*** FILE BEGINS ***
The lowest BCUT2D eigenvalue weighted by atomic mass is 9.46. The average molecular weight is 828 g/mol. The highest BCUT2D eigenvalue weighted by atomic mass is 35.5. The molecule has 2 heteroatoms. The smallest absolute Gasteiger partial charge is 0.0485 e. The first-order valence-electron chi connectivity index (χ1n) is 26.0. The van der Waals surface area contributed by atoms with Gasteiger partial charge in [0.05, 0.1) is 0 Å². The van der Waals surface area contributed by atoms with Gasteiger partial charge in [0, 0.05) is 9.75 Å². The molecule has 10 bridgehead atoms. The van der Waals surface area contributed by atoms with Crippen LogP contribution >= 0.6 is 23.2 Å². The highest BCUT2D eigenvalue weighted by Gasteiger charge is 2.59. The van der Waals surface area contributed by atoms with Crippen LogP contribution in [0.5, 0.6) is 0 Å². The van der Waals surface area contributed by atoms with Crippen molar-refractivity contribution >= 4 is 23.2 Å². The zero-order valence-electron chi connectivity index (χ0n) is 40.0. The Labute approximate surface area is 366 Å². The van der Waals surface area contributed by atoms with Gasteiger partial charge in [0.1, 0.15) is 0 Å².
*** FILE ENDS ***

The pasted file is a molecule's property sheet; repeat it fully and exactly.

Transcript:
The lowest BCUT2D eigenvalue weighted by atomic mass is 9.46. The average molecular weight is 828 g/mol. The highest BCUT2D eigenvalue weighted by atomic mass is 35.5. The molecule has 2 heteroatoms. The smallest absolute Gasteiger partial charge is 0.0485 e. The first-order valence-electron chi connectivity index (χ1n) is 26.0. The van der Waals surface area contributed by atoms with Gasteiger partial charge in [0.05, 0.1) is 0 Å². The van der Waals surface area contributed by atoms with Gasteiger partial charge in [0, 0.05) is 9.75 Å². The molecule has 10 bridgehead atoms. The van der Waals surface area contributed by atoms with Crippen LogP contribution >= 0.6 is 23.2 Å². The highest BCUT2D eigenvalue weighted by Gasteiger charge is 2.59. The van der Waals surface area contributed by atoms with Crippen LogP contribution in [0.5, 0.6) is 0 Å². The van der Waals surface area contributed by atoms with Crippen molar-refractivity contribution >= 4 is 23.2 Å². The zero-order valence-electron chi connectivity index (χ0n) is 40.0. The Labute approximate surface area is 366 Å². The van der Waals surface area contributed by atoms with Gasteiger partial charge in [0.1, 0.15) is 0 Å².